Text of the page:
April 5, 2012 -
Sidran book on Jews in pop music is ‘elegant, insightful’
By Andrew Muchin
“There Was a Fire: Jews, Music, and the American Dream” by Ben Sidran. (392 pages, Unlimited Media hardcover $36, Nardis Books paperback $18.) Ben Sidran
In this age of iPods and music web sites, Americans march to the beat of their own soundtracks assembled from a nearly infinite supply of songs.
For most of the 20th century, however, Americans had turned to sheet music, then records, then radio to share in a growing national soundtrack. It offered pithy, sometimes artful songs that reflected both broad national trends and Jewish values.
Yes, Jewish values. Even in songs like “White Christmas” and “Take Me Out to the Ballgame.”
Segments of this history have been written, but never as elegantly, insightfully, and comprehensively as in Madison jazzman and author Ben Sidran’s book, “There Was a Fire: Jews, Music and the American Dream,” published last month. He seamlessly blends memoir, history, philosophy, sociology, music theory, and juicy musician stories.
Racine-native Sidran has forged a unique and productive four-decade career as a jazz pianist, singer, composer, record producer, National Public Radio host, scholar, author, and musical innovator.
His 1994 CD “Life’s A Lesson,” a jazzy setting of Jewish religious songs featuring contributions from more than a dozen top Jewish jazz musicians he recruited, stands as one of the finest contemporary recordings of Jewish liturgical music. This was Sidran’s only wholly Jewish recording, and it could be the launching point of “There was a Fire.”
But Sidran begins the story in the sanctuary of Beth Israel Sinai Congregation in Racine, during his bar mitzvah celebration in 1956.
He remembers his pride and sense of accomplishment, but for Sidran the day’s spiritual content, which he describes as “connecting to something both serious and mysterious,” came when he went home to listen to his father’s jazz records.
‘A very Jewish dream’
Like Sidran, the early American Jewish songwriters had been fascinated by all things American. In 1908, Albert Von Tilzer, a Jewish immigrant and younger brother of songwriter Harry Von Tilzer, read a series of articles in The Jewish Daily Forward, a Yiddish newspaper, about baseball.
Without ever attending a game, he wrote “Take Me Out to the Ballgame.” To Sidran, the song is less about watching baseball than conveying a desire to be invited to ballpark and participate in a quintessential American activity.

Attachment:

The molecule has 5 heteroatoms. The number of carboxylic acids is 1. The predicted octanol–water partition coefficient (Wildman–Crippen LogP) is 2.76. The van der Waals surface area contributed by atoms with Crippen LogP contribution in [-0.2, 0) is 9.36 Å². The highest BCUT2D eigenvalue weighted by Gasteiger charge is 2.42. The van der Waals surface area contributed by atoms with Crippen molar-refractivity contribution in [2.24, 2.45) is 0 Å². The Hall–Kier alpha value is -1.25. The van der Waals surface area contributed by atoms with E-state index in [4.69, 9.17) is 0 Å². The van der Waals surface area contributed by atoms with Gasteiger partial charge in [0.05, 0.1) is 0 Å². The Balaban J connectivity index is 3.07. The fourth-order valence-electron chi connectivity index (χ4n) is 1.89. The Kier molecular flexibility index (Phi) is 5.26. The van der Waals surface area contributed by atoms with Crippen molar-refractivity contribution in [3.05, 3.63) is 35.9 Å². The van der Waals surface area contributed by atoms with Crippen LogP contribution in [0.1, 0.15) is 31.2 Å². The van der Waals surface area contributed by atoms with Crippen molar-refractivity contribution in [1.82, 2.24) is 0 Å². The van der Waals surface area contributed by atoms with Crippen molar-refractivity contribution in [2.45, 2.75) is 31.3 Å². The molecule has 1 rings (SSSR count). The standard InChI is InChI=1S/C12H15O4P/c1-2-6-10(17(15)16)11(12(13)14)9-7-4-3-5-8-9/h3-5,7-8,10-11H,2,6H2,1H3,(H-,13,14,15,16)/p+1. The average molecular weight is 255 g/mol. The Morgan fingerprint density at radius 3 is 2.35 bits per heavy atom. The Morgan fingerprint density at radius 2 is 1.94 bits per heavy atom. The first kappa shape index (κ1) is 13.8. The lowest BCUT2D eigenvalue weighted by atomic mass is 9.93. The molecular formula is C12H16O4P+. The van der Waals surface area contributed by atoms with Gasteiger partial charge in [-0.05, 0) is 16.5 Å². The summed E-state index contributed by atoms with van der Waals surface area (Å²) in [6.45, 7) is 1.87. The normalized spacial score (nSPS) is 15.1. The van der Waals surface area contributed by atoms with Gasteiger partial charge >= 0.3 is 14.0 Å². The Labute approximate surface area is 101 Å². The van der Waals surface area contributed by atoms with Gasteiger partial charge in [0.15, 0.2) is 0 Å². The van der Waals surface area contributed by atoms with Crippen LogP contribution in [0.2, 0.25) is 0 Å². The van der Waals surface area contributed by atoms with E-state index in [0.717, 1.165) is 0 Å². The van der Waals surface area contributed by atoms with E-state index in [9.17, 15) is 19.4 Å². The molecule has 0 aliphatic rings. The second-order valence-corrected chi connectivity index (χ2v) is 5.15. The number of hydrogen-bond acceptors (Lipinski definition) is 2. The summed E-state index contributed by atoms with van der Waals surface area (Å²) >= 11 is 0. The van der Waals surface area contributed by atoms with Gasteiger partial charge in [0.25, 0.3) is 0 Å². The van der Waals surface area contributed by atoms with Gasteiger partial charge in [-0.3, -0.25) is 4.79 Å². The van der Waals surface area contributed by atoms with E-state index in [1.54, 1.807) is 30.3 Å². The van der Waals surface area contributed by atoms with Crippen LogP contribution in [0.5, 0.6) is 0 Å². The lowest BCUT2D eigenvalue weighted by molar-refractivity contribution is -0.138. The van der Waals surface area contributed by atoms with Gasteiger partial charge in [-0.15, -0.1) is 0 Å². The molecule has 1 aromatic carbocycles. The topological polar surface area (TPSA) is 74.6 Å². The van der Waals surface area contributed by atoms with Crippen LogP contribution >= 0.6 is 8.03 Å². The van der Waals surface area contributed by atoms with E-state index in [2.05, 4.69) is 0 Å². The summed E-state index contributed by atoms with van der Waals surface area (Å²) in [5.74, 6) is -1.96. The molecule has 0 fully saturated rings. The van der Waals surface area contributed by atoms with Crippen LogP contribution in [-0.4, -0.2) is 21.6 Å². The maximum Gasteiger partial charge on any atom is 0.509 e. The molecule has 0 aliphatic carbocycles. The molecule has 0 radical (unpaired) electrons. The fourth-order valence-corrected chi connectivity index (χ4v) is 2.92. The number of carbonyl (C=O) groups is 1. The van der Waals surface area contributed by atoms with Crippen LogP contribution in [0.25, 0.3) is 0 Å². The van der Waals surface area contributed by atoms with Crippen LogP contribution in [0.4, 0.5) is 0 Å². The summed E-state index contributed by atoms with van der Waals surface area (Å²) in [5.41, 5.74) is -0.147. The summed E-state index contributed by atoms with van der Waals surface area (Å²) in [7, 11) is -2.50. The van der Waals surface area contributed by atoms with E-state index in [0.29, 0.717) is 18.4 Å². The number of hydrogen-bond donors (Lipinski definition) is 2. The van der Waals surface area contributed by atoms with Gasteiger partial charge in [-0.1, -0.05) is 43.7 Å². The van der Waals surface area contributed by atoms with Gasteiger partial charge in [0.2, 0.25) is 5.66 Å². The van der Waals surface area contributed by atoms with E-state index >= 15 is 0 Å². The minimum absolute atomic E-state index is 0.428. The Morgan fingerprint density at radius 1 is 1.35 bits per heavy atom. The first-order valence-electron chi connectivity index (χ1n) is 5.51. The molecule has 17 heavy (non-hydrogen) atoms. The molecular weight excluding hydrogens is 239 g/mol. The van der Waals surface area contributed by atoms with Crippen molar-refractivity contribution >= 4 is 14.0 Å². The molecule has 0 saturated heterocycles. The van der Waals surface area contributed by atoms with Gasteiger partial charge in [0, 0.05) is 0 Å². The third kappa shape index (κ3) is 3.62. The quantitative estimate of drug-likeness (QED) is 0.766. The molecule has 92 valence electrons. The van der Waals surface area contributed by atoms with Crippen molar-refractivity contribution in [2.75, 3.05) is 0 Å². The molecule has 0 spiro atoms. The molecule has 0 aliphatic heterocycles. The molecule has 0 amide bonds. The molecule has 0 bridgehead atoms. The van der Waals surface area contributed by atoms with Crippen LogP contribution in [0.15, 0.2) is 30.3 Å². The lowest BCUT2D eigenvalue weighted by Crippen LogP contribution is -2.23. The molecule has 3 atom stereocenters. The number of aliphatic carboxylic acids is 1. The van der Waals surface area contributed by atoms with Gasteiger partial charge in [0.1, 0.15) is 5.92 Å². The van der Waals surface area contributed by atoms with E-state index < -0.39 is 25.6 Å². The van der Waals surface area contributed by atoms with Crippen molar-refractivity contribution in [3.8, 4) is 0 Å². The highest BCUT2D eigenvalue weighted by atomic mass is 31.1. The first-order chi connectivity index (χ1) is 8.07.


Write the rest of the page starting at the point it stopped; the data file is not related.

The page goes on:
Sidran concludes that “Take Me Out to the Ballgame” is “about a dream, a very Jewish dream that came to speak to all Americans” about “a place from which no one was excluded and in which everyone was safe.” Von Tilzer is all in. “I don’t care if I never get back,” goes the song.
Three years later, a fellow Jewish immigrant, Irving Berlin, wrote “Alexander’s Ragtime Band.” That the song wasn’t actually written in ragtime didn’t prevent Berlin from becoming “the king of ragtime.”
More importantly, contends Sidran, Berlin had accurately captured “something of the black American experience” in a popular entertainment vehicle for the first time since Stephen Foster was writing music in the 1860s.
Sidran similarly analyzes the work of George Gershwin, a piano virtuoso who, like Berlin, denied that his Jewishness had any influence on his music.
For those who would argue that the clarinet opening to Gershwin’s “Rhapsody in Blue” practically oozes klezmer, Sidran explains that Gershwin had written a multi-note opening that clarinetist Ross Gorman changed in rehearsal to a long glissando. Gershwin approved.
These insider stories are part of the charm of the book along with the obscure but influential music industry Jews that Sidran describes. Milton “Mezz” Mezzrow, for example, was a serviceable clarinetist and bandleader whose major contribution to the jazz world was distributing marijuana to musicians, including his friend Louis Armstrong. Mezzrow was known for rolling the perfect joint, Sidran notes.
He was one of the many songwriters who wrote in both minor and major keys, creating moods of happiness and sadness. Russian composer Dmitri Shostakovich saw the same meld in Jewish humor, which he called “laughter through the tears.”
Sidran’s analysis of Jews and American music and dreams sweeps through the decades all the way to hip hop, exploring many important contributions along the way.
There’s the famous story of Armstrong working as a boy on the junk wagon of the Jewish immigrant Karnovsky family in New Orleans. The Karnofskys advanced him the money for his first trumpet and showered him with love, encouragement, and traditional Jewish tunes.
Songwriter Jerome Kern invented the modern Broadway musical. Benny Goodman was the first big band leader to racially integrate his group. Tummeling Jewish businessmen opened dozens of small independent record labels such as Blue Note, Chess, and Specialty that popularized African-American blues, r & b, and jazz.
“There Was a Fire” describes guitar ace and musicologist Michael Bloomfield, a rich suburban Chicago kid who immersed himself in studying and playing blues. Bloomfield worked with our era’s great Jewish songwriter, Bob Dylan, whose life has been filled with what Sidran considers a key American Jewish value: inventing oneself.
Sidran is a master of two types of keyboards. His writing, like his piano playing, is clear, direct, rhythmic, and flowing. His ideas cascade, develop, expand, intertwine, and resolve.
For more information on Sidran and his book, see Sidran’s website www.bensidran.com.
Andrew Muchin is a Milwaukee-based freelance writer and the host of the “Sounds Jewish” weekly program on Mississippi Public Broadcasting Music Radio.
http://www.jewishchronicle.org/index.php13 Nisan 5772. Thursday April 5th, 2012